Who has been working on this airplane? That was the question we would often ask in the shop when an airplane would come in for autopilot troubleshooting and we found control cable tensions so low you could strum a tune with them. Oftentimes it was to troubleshoot pitch and roll problems where the autopilot would deviate from the selected altitude or blow through the desired course. Then there were pilots who would complain the airplane wasn’t making book speeds, the controls weren’t as responsive as they once were, or the airplane wouldn’t fly straight and level. All are symptoms of rigging problems.
Owners give it little thought, and it’s a maintenance item that should be checked during annual inspection, but it often gets dropped. Moreover, when faced with the hefty shop labor to properly rig the airplane the way the manufacturer’s maintenance manual prescribes, many owners put it off. That’s a bad idea, especially when investing in a new autopilot. Read on for a lesson in control rigging 101.
DIY Rigging Check
It’s easy to get complacent and not even recognize there’s a rigging problem. That is until you fly a similar model and notice how much tighter the controls feel, how it’s easier to keep in trim or how it flies just a touch faster than yours. Before taking it to the shop, do some checking yourself. Here’s a review.
As shops will attest, the specialized tools needed to precisely analyze and adjust the rigging are expensive, but aren’t needed for a general status check by non-mechanics. Look for some early clues by paying close attention to control surfaces, and how they feel when manipulating them: Is the trim tab bent? Do the controls feel stiff? Does the aircraft wander about the roll and pitch axes and is it a chore to accurately trim? It can be argued that observing an aircraft’s state of trim is subjective, but there is nothing at all arbitrary about diagnosing an out-of-rig airplane.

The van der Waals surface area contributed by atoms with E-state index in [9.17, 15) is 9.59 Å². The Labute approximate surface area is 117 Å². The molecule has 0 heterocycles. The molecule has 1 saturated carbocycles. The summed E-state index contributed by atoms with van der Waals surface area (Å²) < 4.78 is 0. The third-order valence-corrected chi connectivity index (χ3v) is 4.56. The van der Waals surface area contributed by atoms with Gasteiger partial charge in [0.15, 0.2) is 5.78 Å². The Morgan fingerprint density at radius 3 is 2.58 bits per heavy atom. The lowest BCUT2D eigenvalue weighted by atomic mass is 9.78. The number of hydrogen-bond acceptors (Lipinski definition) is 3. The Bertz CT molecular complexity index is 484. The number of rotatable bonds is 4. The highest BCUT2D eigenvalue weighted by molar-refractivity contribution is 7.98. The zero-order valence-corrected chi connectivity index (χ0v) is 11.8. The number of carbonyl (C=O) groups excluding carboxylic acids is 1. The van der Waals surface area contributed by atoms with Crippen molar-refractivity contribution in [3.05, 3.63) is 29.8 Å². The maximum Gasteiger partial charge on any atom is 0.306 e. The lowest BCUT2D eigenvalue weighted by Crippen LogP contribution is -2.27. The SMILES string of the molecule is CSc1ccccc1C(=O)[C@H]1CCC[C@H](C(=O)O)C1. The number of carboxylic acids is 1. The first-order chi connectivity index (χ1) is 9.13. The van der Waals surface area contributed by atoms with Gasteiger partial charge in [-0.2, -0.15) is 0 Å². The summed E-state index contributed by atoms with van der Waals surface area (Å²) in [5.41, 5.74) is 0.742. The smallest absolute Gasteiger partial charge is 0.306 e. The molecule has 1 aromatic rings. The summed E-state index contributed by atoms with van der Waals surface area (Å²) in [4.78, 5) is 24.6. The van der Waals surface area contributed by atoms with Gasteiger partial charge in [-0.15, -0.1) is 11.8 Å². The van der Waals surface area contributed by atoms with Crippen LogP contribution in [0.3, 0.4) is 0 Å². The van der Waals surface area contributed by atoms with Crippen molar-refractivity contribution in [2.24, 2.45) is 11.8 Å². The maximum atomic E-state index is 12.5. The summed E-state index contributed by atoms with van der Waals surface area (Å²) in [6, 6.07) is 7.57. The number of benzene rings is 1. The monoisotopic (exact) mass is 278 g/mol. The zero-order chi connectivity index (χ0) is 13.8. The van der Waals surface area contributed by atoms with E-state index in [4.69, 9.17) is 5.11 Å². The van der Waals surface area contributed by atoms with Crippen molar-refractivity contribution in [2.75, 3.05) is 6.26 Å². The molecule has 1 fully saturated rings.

For starters, bring the plane to a level area of the ramp where you can run the engine. Verify that the ground is level, then level the airplane laterally. You can do this using the leveling points specified in the airframe maintenance manual, although on many aircraft, you can simply put a bubble level across the pilot’s and copilot’s seat tracks. You could also let some air out of one main tire, provided the attitude isn’t such that you will have to make one tire flat to level the wings. Be sure the struts are equally level, and that one is not stuck extended or retracted. Don’t forget to compensate for the lack of weight in the pilot’s seat. Have someone of equal weight sit in for you.
With the airplane in perfect lateral level, adjust the turn coordinator so the inclinometer ball is perfectly centered. This could mean removing the false panel to access the instrument’s mounting screws, which are elongated to allow adjustment. Eliminate parallax (the apparent displacement of an object due to a change in the position of the observer) by adjusting the seat to the position you normally have it in flight—and your head in an equally normal position. When you are satisfied the instrument is perfectly level and the ball is centered from where you sit, retighten the mounting screws. If this is a steam gauge airplane, make a similar adjustment to the attitude indicator while it’s fully erect. You’re only concerned with lateral level here—the airplane may or may not be level with pitch at this point—so don’t be concerned with the horizon’s pitch display.